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Scan Zones

Path: Resources > Scan Zones

Scan zones are areas of your network that you want to target in an active scan, associating an IP address or range of IP addresses with one or more scanners in your deployment. You must create scan zones in order to run active scans in SecurityCenter.

Scan zones define the IP ranges associated with the scanner and also specify organizational user access. SecurityCenter allows the configuration of defined organizations with three different scan zone modes: Automatic Distribution Only, Locked Zone, and Selectable Zones. If an organization is in Automatic Distribution Only mode, SecurityCenter picks the scan zone and scanners based on the IP address of the target. If an organization is in Locked Zone mode, only the selected zones are available to users during the creation of scan policies. If an organization is in Selectable mode, all scan zones display and can be selected as needed.

When in Selectable mode, at scan time, the zones associated with the organization and All Zones are available to the user. When a scan is configured to use a specific zone in either selectable or forced mode, the zone’s ranges are ignored and any IPs in the managed ranges for that user are scanned by the Nessus scanners associated with the chosen zone.

When a scan is configured to use the All Zones zone, the targets for the scan are given to scanners in the most appropriate zone available based on the zone’s specified ranges (20K character limit). This facilitates optimal scanning and is very useful if an organization has devices placed behind a firewall or NAT device and has conflicting RFC 1918 non-internet-routable address space with another organization. In addition, some organizations may benefit from the ability to override their default scanner(s) with one(s) from a different zone. This allows an organization to more easily run internal and external vulnerability scans.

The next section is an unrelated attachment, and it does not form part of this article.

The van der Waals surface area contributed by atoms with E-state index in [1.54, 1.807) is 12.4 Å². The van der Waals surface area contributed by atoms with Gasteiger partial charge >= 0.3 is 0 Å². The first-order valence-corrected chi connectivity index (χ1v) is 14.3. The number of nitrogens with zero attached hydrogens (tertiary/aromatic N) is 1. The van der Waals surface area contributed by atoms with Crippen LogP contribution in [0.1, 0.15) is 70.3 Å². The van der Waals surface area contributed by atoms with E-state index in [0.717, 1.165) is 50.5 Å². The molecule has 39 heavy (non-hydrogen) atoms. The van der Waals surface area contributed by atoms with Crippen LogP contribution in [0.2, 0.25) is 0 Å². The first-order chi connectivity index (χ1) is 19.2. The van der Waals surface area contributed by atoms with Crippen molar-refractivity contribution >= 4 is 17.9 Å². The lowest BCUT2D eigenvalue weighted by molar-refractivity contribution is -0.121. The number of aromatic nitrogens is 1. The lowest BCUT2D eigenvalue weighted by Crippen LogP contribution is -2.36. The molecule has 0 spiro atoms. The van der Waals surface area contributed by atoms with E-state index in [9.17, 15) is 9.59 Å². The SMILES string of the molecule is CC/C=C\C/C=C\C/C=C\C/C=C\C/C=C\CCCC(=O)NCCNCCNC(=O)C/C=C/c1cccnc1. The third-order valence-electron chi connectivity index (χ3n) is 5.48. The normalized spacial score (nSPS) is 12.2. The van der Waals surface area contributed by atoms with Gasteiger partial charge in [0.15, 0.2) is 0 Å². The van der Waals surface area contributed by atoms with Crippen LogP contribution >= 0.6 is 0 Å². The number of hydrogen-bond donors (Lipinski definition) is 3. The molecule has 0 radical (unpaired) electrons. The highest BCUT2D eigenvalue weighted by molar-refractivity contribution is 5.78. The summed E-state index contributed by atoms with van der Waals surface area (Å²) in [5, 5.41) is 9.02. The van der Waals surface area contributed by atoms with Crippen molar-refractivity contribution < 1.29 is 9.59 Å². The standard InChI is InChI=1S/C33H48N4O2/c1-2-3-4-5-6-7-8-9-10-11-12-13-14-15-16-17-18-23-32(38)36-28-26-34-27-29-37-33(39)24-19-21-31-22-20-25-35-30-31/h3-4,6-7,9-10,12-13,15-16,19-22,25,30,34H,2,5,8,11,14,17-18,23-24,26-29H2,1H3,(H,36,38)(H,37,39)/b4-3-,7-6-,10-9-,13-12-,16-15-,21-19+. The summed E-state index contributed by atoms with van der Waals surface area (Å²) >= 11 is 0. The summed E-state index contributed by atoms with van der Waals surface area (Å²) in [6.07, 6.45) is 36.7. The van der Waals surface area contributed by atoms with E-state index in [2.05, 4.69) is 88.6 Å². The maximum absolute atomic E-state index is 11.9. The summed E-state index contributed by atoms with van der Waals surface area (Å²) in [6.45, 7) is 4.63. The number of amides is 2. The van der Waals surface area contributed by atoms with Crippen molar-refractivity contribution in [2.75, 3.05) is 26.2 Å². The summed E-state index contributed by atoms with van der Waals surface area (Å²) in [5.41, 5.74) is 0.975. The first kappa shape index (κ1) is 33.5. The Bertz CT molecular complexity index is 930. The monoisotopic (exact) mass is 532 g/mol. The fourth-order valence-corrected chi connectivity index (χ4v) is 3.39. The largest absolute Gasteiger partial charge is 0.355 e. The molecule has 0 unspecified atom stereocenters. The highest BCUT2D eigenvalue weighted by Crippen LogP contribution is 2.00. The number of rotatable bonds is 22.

Tip: Sometimes forcing a scan to use a non-ideal scanner helps to analyze the vulnerability stance from a new perspective. For example, set the default scanner to an external one to see the attack surface from an external attacker’s perspective.

For more information, see Add a Scan Zone, Edit a Scan Zone, and Delete a Scan Zone.

Option Description
Name A name for the scan zone.
Description (Optional) A description for the scan zone.
Ranges

One or more IP addresses that you want the scan zone to target. Supported formats:

  • a comma-separated list of IP addresses and/or CIDR addresses.
  • a newline-separated list of IP addresses and/or CIDR addresses.
  • a hyphenated range of IP addresses (e.g., 10.0.0.1-10.0.0.3).
Scanners

One or more scanners that you want to use to scan the Ranges in this scan zone.

Note: Do not choose scanners that cannot reach the areas of your network identified in the Ranges. Similarly, consider the quality of the network connection between the scanners you choose and the Ranges.

Best Practices

Tenable recommends pre-planning your scan zone strategy to efficiently target discrete areas of your network. If configured improperly, scan zones prevent scanners from reaching their targets. Consider the following best practices:

  • It is simplest to configure and manage a small number of scan zones with large ranges.
  • It is simplest to target ranges (versus large lists of individual IP addresses).
  • If you use Nessus Manager for agent management, do not target Nessus Manager in any scan zone ranges.

Overlapping Scan Zones

In some cases, you may want to configure overlapping scan zones to ensure scanning coverage or redundancy.

Note: Do not configure overlapping scan zones without pre-planning your scan zone strategy.

Two or more scan zones are redundant if they target the same area of your network. If SecurityCenter executes a scan with redundant scan zones, it first attempts the scan using the narrowest, most specific scan zone.

In this example, the red dots 1, 2, 3, 4, 5, 6, and 7 represent specific IP addresses on your network. The blue circles represent the network coverage of Scan Zones A, B, C, D, E, and F.

See the following table to understand the primary and redundant scan zones for the IP addresses in this example.

IP Address Primary Scan Zone Redundant Scan Zones
1 Scan Zone A None.
2 Scan Zone B Scan Zone A.
3 Scan Zone C

Scan Zone B, then Scan Zone A.

4 Scan Zone C Scan Zone A.
5 Scan Zone D Scan Zone A.
6 Scan Zone E Scan Zone A.
7 Scan Zone F Scan Zone E, then Scan Zone A.

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